Prussian Blue

Books, movies, plays about the Nazi Third Reich these days often seem to remind people of the old film  "It Can't Happen Here".  Not just in the US, but especially there.  36 hours from this writing, we'll know whether France has become another setting for apprehension as the old, the postwar, seems to pass. 
Philip Kerr's "Prussian Blue" will do nothing to discourage thoughts about "It Can't Happen Here".  It climbs all over the terrain of the Nazis, in the 30's, then communist East Germany in the 50's, with sure steps.  Featuring German detective Bernie Gunther, whose adventures illuminate those times and personalities with biting wit, irony and Kerr's superb talent with dialogue.  When Gunther confronts a Nazi higher-up - and there are plenty of such scenes - the reader instinctively hears real people talking, the way real people talk.
That said, Nazis are an easy target.  Is this yet another condemnation, disguised as fiction?

It is not.  Hitler does not appear - though he is what might be called the diabolus ex machina.  The story mercilessly describes those who worked for him, murdered for him, butchered and tortured opponents and innocents.  Its subtlety and its message are not about Nazis so much as about the kind of human failings Gunther has encountered long before, as an investigator for the police.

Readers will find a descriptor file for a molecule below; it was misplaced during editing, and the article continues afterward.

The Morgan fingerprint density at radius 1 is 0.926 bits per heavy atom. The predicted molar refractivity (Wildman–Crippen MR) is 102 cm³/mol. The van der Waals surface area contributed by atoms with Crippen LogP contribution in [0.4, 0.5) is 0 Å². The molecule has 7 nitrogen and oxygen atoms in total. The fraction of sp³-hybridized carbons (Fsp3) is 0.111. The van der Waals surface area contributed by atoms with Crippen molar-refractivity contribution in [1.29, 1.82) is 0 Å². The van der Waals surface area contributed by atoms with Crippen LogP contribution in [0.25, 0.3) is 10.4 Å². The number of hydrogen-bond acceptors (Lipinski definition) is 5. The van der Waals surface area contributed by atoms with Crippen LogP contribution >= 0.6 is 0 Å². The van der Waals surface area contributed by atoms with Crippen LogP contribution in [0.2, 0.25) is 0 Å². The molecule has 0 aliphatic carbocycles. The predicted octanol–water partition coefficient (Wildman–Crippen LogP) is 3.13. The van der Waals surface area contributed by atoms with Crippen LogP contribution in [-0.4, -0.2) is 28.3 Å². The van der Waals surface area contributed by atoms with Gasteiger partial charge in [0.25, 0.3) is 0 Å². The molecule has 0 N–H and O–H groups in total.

That's worth a moment's reflection.  An author might be tempted - for philosophical or commercial reasons, or both - to take the easy way, to make the villain of the piece one of the Nazi high command.  I applaud Kerr for not doing so.  Without giving away too much, the murderer turns out to be a rather humdrum non-Nazi who's killed a man who embarrassed him, his wife, and his son.  His motive has nothing to do with the politics or the times.
In other words it is a timeless tale, whose antecedents run, for example, to the Orestaia, rather than the Nazis.  As it takes place in two different eras - !939, in and around Hitler's mountain retreat, and 1956, when the STASI's long-time leader, Erich Mielke, pursues Gunher on a wild escape from the French Riviera to West Germany - it not-too-subtly invites the reader to equate the two regimes.  
This is but the latest in a very creative series about Gunther.  They're all first-class, and both Kerr and Gunther seem to me like old friends I was glad to see again.

The Paris Insider Newsletter

THE PARIS INSIDER family of weekly newsletters,Including THE PARIS INSIDER (Tuesday,) THE PARIS READERS CIRCLE (Wednesday,) THE PARIS WEEKENDER (Thursday,) and THE PARIS INTERVIEW (Friday) offer freshly written reviews about restaurants, museums, books, events, showings and what's on in Paris. Arriving at 9:15 AM Pacific Time you'll receive all of this plus tips on excursions to the surrounding regions from Champagne to the Loire Valley and much more. Thank you for subscribing.